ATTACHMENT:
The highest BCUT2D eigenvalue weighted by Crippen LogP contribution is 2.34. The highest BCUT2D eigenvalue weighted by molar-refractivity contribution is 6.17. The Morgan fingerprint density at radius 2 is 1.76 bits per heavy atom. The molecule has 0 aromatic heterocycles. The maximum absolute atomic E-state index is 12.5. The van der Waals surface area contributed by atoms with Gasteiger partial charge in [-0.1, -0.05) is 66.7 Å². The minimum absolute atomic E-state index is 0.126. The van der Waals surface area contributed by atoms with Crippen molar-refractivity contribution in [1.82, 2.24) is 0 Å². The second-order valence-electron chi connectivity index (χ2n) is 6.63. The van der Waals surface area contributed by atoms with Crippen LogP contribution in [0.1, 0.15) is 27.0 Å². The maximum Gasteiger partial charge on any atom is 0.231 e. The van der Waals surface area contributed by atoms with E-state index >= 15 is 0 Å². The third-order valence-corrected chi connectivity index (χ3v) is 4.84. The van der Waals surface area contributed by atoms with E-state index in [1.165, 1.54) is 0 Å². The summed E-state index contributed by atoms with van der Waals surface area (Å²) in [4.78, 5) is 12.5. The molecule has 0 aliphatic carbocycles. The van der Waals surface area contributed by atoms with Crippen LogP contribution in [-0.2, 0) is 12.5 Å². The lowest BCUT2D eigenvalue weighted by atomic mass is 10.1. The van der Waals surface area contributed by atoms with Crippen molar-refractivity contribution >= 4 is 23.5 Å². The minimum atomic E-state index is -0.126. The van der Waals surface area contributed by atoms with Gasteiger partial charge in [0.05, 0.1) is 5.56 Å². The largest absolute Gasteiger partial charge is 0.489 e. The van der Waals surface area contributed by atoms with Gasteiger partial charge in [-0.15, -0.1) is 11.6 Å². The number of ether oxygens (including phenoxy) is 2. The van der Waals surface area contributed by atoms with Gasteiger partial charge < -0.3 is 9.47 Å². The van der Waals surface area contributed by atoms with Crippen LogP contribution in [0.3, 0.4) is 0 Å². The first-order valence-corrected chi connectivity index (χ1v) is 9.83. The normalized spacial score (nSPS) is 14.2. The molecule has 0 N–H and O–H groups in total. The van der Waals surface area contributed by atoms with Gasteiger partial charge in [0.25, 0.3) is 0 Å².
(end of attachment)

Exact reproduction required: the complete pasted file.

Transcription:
The highest BCUT2D eigenvalue weighted by Crippen LogP contribution is 2.34. The highest BCUT2D eigenvalue weighted by molar-refractivity contribution is 6.17. The Morgan fingerprint density at radius 2 is 1.76 bits per heavy atom. The molecule has 0 aromatic heterocycles. The maximum absolute atomic E-state index is 12.5. The van der Waals surface area contributed by atoms with Gasteiger partial charge in [-0.1, -0.05) is 66.7 Å². The minimum absolute atomic E-state index is 0.126. The van der Waals surface area contributed by atoms with Crippen molar-refractivity contribution in [1.82, 2.24) is 0 Å². The second-order valence-electron chi connectivity index (χ2n) is 6.63. The van der Waals surface area contributed by atoms with Crippen LogP contribution in [0.1, 0.15) is 27.0 Å². The maximum Gasteiger partial charge on any atom is 0.231 e. The van der Waals surface area contributed by atoms with E-state index >= 15 is 0 Å². The third-order valence-corrected chi connectivity index (χ3v) is 4.84. The van der Waals surface area contributed by atoms with E-state index in [1.165, 1.54) is 0 Å². The summed E-state index contributed by atoms with van der Waals surface area (Å²) in [4.78, 5) is 12.5. The molecule has 0 aliphatic carbocycles. The van der Waals surface area contributed by atoms with Crippen LogP contribution in [-0.2, 0) is 12.5 Å². The lowest BCUT2D eigenvalue weighted by atomic mass is 10.1. The van der Waals surface area contributed by atoms with Crippen molar-refractivity contribution >= 4 is 23.5 Å². The minimum atomic E-state index is -0.126. The van der Waals surface area contributed by atoms with Gasteiger partial charge in [0.05, 0.1) is 5.56 Å². The largest absolute Gasteiger partial charge is 0.489 e. The van der Waals surface area contributed by atoms with Gasteiger partial charge in [-0.15, -0.1) is 11.6 Å². The number of ether oxygens (including phenoxy) is 2. The van der Waals surface area contributed by atoms with Gasteiger partial charge < -0.3 is 9.47 Å². The van der Waals surface area contributed by atoms with Crippen LogP contribution in [0.3, 0.4) is 0 Å². The first-order valence-corrected chi connectivity index (χ1v) is 9.83. The normalized spacial score (nSPS) is 14.2. The molecule has 0 N–H and O–H groups in total. The van der Waals surface area contributed by atoms with Gasteiger partial charge in [0.25, 0.3) is 0 Å².